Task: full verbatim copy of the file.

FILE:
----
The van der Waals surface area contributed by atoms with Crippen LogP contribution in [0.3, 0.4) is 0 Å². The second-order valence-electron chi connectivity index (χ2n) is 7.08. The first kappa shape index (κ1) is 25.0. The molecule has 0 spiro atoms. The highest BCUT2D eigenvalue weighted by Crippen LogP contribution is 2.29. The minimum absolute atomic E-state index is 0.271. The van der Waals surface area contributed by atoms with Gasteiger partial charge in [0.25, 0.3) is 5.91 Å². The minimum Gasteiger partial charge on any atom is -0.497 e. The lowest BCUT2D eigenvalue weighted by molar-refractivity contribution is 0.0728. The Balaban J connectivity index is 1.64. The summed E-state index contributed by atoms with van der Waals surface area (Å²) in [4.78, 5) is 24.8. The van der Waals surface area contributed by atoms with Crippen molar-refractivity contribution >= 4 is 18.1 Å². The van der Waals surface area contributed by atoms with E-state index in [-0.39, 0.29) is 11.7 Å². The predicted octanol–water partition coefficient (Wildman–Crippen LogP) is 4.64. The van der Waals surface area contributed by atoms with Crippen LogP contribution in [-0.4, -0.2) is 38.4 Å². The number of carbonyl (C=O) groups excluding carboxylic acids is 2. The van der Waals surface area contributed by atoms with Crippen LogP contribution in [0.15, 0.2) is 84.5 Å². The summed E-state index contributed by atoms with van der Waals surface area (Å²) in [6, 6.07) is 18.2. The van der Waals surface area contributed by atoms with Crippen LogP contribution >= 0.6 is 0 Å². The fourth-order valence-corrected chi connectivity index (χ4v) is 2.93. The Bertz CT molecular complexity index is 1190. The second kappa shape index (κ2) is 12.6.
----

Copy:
The van der Waals surface area contributed by atoms with Crippen LogP contribution in [0.3, 0.4) is 0 Å². The second-order valence-electron chi connectivity index (χ2n) is 7.08. The first kappa shape index (κ1) is 25.0. The molecule has 0 spiro atoms. The highest BCUT2D eigenvalue weighted by Crippen LogP contribution is 2.29. The minimum absolute atomic E-state index is 0.271. The van der Waals surface area contributed by atoms with Gasteiger partial charge in [0.25, 0.3) is 5.91 Å². The minimum Gasteiger partial charge on any atom is -0.497 e. The lowest BCUT2D eigenvalue weighted by molar-refractivity contribution is 0.0728. The Balaban J connectivity index is 1.64. The summed E-state index contributed by atoms with van der Waals surface area (Å²) in [4.78, 5) is 24.8. The van der Waals surface area contributed by atoms with Crippen molar-refractivity contribution >= 4 is 18.1 Å². The van der Waals surface area contributed by atoms with E-state index in [-0.39, 0.29) is 11.7 Å². The predicted octanol–water partition coefficient (Wildman–Crippen LogP) is 4.64. The van der Waals surface area contributed by atoms with Crippen LogP contribution in [-0.4, -0.2) is 38.4 Å². The number of carbonyl (C=O) groups excluding carboxylic acids is 2. The van der Waals surface area contributed by atoms with Crippen LogP contribution in [0.15, 0.2) is 84.5 Å². The summed E-state index contributed by atoms with van der Waals surface area (Å²) in [6, 6.07) is 18.2. The van der Waals surface area contributed by atoms with Crippen LogP contribution >= 0.6 is 0 Å². The fourth-order valence-corrected chi connectivity index (χ4v) is 2.93. The Bertz CT molecular complexity index is 1190. The second kappa shape index (κ2) is 12.6.